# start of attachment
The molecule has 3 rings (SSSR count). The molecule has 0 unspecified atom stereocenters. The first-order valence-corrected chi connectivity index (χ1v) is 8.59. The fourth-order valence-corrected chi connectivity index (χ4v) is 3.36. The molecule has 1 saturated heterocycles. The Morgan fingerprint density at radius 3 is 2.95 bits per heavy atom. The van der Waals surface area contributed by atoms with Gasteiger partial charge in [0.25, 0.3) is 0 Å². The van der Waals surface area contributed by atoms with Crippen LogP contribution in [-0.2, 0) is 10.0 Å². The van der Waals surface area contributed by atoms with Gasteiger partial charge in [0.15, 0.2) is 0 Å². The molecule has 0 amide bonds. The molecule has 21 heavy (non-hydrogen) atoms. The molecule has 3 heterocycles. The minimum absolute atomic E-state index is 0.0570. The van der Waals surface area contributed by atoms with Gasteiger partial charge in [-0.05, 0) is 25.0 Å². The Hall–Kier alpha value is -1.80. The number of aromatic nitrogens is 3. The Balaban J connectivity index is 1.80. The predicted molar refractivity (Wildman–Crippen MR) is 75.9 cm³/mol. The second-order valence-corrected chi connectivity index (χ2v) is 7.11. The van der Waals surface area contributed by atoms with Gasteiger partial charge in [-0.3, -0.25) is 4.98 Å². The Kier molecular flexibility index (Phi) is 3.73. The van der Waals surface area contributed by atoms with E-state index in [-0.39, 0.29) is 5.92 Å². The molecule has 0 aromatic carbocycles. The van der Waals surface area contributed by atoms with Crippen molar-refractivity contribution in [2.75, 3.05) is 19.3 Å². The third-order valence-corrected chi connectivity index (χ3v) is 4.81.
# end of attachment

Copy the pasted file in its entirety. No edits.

The molecule has 3 rings (SSSR count). The molecule has 0 unspecified atom stereocenters. The first-order valence-corrected chi connectivity index (χ1v) is 8.59. The fourth-order valence-corrected chi connectivity index (χ4v) is 3.36. The molecule has 1 saturated heterocycles. The Morgan fingerprint density at radius 3 is 2.95 bits per heavy atom. The van der Waals surface area contributed by atoms with Gasteiger partial charge in [0.25, 0.3) is 0 Å². The van der Waals surface area contributed by atoms with Crippen LogP contribution in [-0.2, 0) is 10.0 Å². The van der Waals surface area contributed by atoms with Gasteiger partial charge in [0.15, 0.2) is 0 Å². The molecule has 0 amide bonds. The molecule has 21 heavy (non-hydrogen) atoms. The molecule has 3 heterocycles. The minimum absolute atomic E-state index is 0.0570. The van der Waals surface area contributed by atoms with Gasteiger partial charge in [-0.05, 0) is 25.0 Å². The Hall–Kier alpha value is -1.80. The number of aromatic nitrogens is 3. The Balaban J connectivity index is 1.80. The predicted molar refractivity (Wildman–Crippen MR) is 75.9 cm³/mol. The second-order valence-corrected chi connectivity index (χ2v) is 7.11. The van der Waals surface area contributed by atoms with Gasteiger partial charge in [-0.3, -0.25) is 4.98 Å². The Kier molecular flexibility index (Phi) is 3.73. The van der Waals surface area contributed by atoms with E-state index in [-0.39, 0.29) is 5.92 Å². The molecule has 0 aromatic carbocycles. The van der Waals surface area contributed by atoms with Crippen molar-refractivity contribution in [2.75, 3.05) is 19.3 Å². The third-order valence-corrected chi connectivity index (χ3v) is 4.81.